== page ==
Personal update



Drum kitIt may not seem much, but I was very pleased to have my symbol for ‘Drum kit’ (though they call it ‘Drum set’) accepted by . If you’ve not been paying attention, thenounproject is a project to assemble world class, international symbols for things which are free to use on a Creative Commons licence.

Why a symbol for drum kits? Strangely, as far as I can make out, there is no (or hasn’t been) any internationally recognised or even half-way decent symbol for drum kit. You would expect, in these days of the Googlenet, that you could get hold of symbols for anything. But, it seems, you can’t.

There are, of course, lots of attempts at illustrations for drum kits. There are colour computer-icon types that come with GarageBand and Apple Logic. Aside from the fact that they are quite small, bitmaps, they lack the essential quality of the symbol: that it is reduced to the minimum level of complexity. Equally, you can get symbols for various parts of a drum kit, for example a single drum, drum sticks, and so on.

The particular reason for developing this symbol was a symbol font called ‘BarnBats’ which I’ve been developing to support the visual identity for theBarn, which is the church I go to in Bidford which recently moved from being based in a village hall (with all that entails) to its own building. Most of the symbols in BarnBats are based on existing, recognised forms which are either internationally recognised, or are obviously what they represent. Since much of it was based on the Creative Commons work of others, I decided to give something back by uploading it.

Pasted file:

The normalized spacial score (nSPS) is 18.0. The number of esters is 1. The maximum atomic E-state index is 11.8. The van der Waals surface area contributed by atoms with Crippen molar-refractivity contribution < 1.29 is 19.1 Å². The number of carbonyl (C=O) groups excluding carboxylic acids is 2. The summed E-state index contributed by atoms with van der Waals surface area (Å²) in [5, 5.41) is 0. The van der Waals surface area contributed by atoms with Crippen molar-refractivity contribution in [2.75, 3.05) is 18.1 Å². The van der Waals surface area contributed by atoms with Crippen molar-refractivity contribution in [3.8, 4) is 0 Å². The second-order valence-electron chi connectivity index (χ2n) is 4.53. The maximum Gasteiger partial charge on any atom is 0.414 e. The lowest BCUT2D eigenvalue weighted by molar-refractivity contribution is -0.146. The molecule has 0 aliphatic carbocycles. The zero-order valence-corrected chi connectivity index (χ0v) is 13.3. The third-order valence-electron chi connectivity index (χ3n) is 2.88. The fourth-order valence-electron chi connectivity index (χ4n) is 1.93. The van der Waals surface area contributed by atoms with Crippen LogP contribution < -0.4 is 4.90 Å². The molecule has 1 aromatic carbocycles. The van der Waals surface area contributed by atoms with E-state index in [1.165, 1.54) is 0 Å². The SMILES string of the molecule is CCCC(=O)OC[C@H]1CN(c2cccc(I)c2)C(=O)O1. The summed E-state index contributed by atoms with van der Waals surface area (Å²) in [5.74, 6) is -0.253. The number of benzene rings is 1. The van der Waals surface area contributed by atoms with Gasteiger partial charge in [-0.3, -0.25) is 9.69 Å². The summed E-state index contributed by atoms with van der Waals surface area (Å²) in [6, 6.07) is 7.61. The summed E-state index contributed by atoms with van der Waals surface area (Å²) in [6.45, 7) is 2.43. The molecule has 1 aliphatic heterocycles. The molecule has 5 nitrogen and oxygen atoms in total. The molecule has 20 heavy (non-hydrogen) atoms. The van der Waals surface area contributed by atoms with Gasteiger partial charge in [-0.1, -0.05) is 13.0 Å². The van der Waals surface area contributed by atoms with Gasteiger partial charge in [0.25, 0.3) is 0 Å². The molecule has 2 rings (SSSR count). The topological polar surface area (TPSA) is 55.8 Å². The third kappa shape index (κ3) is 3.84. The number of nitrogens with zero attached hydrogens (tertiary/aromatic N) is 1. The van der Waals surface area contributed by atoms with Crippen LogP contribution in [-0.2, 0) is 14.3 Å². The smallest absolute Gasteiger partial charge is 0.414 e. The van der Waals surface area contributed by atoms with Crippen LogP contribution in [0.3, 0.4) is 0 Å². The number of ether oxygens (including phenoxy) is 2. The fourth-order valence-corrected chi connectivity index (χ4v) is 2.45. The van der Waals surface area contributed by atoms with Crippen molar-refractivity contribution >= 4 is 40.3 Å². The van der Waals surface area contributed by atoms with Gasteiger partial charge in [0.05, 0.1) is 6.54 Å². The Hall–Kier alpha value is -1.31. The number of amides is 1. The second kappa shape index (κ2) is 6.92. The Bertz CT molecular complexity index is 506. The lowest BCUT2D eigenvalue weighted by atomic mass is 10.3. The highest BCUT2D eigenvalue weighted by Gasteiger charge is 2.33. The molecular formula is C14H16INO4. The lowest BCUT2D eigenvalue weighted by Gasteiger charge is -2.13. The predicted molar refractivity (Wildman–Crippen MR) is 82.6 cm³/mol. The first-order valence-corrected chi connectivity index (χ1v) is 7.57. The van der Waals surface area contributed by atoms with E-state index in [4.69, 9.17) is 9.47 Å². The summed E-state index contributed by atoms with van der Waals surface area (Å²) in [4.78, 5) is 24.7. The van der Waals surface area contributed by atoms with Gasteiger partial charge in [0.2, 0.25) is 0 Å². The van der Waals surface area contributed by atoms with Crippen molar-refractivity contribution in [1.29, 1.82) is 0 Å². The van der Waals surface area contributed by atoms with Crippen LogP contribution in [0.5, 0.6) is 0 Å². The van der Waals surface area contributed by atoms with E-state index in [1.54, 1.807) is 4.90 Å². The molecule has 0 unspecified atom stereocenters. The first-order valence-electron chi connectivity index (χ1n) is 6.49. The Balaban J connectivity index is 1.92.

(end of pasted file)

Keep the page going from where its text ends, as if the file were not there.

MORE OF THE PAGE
What makes me chuffed to bits (as we say in the UK) is that is heavily moderated, and nothing is accepted unless it’s been checked for all kinds of things. Thus, it’s a validation of my own particular contribution to the visual language of mankind: the drum kit symbol. A small thing, but my own.

I won!

I won!

NaNoWriMo winner

So, NaNoWriMo (the (Inter)National Novel Writing Month) has validated The Impostor, and I’m now officially a NaNoWriMo winner.

All this means, of course, is that I wrote 50,000 words during November. Still, I’m jolly pleased to have taken part.

If you are still NaNoWriMo-ing and the end is not in sight, please take some encouragement from me. My first novel took ten years to complete, and was way too short. My second novel took four years to complete, and was far too long. NaNoWriMo is a brilliant opportunity to get something completed quickly which is more or less the right length. There’s still five days of November left, which is enough for fifteen thousand words at a reasonable pace, thirty-thousand going quick, and enough to do all 50,000 words (I’ve encountered someone who did his entire novel in the first five days) for the manic. Fear not. No matter how outlandish your plot feels now, once it’s actually down on paper (or electronic paper, most likely), it will feel like the most obvious thing in the world (in the good sense). Characters that seem sketchy and uninteresting will take on a life of their own in the mind of the reader and even, in Stephen King’s words, some kind of telepathy will take hold and tell the reader what you meant, even without saying it.

And, if it doesn’t, there’s always the second draft.

NaNoWriMo — past 50,000 words

NaNoWriMo — past 50,000 words

Timeline for The Impostor

I passed 50,000 words — the month’s goal — in the early hours of this morning with my novel The Impostor. I’m actually aiming for 75,000 words, to make it a complete novel rather than a novella.